In United States technical/legal usage, landing area is used instead of aerodrome, airport means "a landing area used by aircraft for receiving or discharging passengers or cargo". Smaller or less-developed airfields, which represent the vast majority have a single runway shorter than 1,000 m. Larger airports for airline flights have paved runways of 2,000 m or longer. Skyline Airport in Inkom, Idaho has a runway, only 122 m long. In the United States, the minimum dimensions for dry, hard landing fields are defined by the FAR Landing And Takeoff Field Lengths; these include considerations for safety margins during takeoff. The longest public-use runway in the world is at Qamdo Bamda Airport in China, it has a length of 5,500 m. The world's widest paved runway is 105 m wide; as of 2009, the CIA stated that there were 44,000 "... airports or airfields recognizable from the air" around the world, including 15,095 in the US, the US having the most in the world. Most of the world's large airports are owned by local, regional, or national government bodies who lease the airport to private corporations who oversee the airport's operation.
For example, in the United Kingdom the state-owned British Airports Authority operated eight of the nation's major commercial airports – it was subsequently privatized in the late 1980s, following its takeover by the Spanish Ferrovial consortium in 2006, has been further divested and downsized to operating just Heathrow now. Germany's Frankfurt Airport is managed by the quasi-private firm Fraport. While in India GMR Group operates, through joint ventures, Indira Gandhi International Airport and Rajiv Gandhi International Airport. Bengaluru International Airport and Chhatrapati Shivaji International Airport are controlled by GVK Group; the rest of India's airports are managed by the Airports Authority of India. In Pakistan nearly all civilian airports are owned and operated by the Pakistan Civil Aviation Authority except for Sialkot International Airport which has the distinction of being the first owned public airport in Pakistan and South Asia. In the United States, commercial airports are operated directly by government entities or government-created airport authorities, such as the Los Angeles World Airports authority that oversees several airports in the Greater Los Angeles area, including Los Angeles International Airport.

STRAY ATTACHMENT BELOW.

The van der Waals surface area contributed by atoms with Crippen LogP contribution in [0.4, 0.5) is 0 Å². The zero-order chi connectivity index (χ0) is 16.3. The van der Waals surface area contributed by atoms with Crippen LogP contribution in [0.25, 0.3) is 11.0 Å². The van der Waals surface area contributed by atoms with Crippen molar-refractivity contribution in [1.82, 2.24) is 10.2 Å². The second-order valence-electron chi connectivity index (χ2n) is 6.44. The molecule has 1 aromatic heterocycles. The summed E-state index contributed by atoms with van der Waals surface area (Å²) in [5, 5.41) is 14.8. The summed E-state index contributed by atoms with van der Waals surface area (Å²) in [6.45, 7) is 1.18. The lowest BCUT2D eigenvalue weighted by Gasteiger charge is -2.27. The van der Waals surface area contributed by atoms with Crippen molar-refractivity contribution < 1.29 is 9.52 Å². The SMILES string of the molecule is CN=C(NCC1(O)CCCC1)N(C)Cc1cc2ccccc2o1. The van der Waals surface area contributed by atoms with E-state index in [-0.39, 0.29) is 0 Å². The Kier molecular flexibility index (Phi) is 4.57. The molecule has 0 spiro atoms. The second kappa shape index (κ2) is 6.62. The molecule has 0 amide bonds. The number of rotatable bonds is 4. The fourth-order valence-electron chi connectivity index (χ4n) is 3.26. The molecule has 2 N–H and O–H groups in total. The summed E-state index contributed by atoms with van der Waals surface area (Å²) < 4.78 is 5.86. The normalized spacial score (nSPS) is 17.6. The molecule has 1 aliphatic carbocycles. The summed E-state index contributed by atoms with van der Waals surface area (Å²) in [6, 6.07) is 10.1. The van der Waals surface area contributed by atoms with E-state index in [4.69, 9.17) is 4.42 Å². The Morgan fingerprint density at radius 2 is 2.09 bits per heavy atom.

In Canada, the federal authority, Transport Canada, divested itself of all but the remotest airports in 1999/2000. Now most airports in Canada are owned and operated by individual legal authorities or are municipally owned. Many U. S. airports still lease part or all of their facilities to outside firms, who operate functions such as retail management and parking. In the U. S. all commercial airport runways are certified by the FAA under the Code of Federal Regulations Title 14 Part 139, "Certification of Commercial Service Airports" but maintained by the local airport under the regulatory authority of the FAA. Despite the reluctance to privatize airports in the US, the government-owned, contractor-operated arrangement is the standard for the operation of commercial airports in the rest of the world. Airports are divided into airside areas; the landside area is open to the public, while access to the airside area is controlled. The airside area includes all parts of the airpo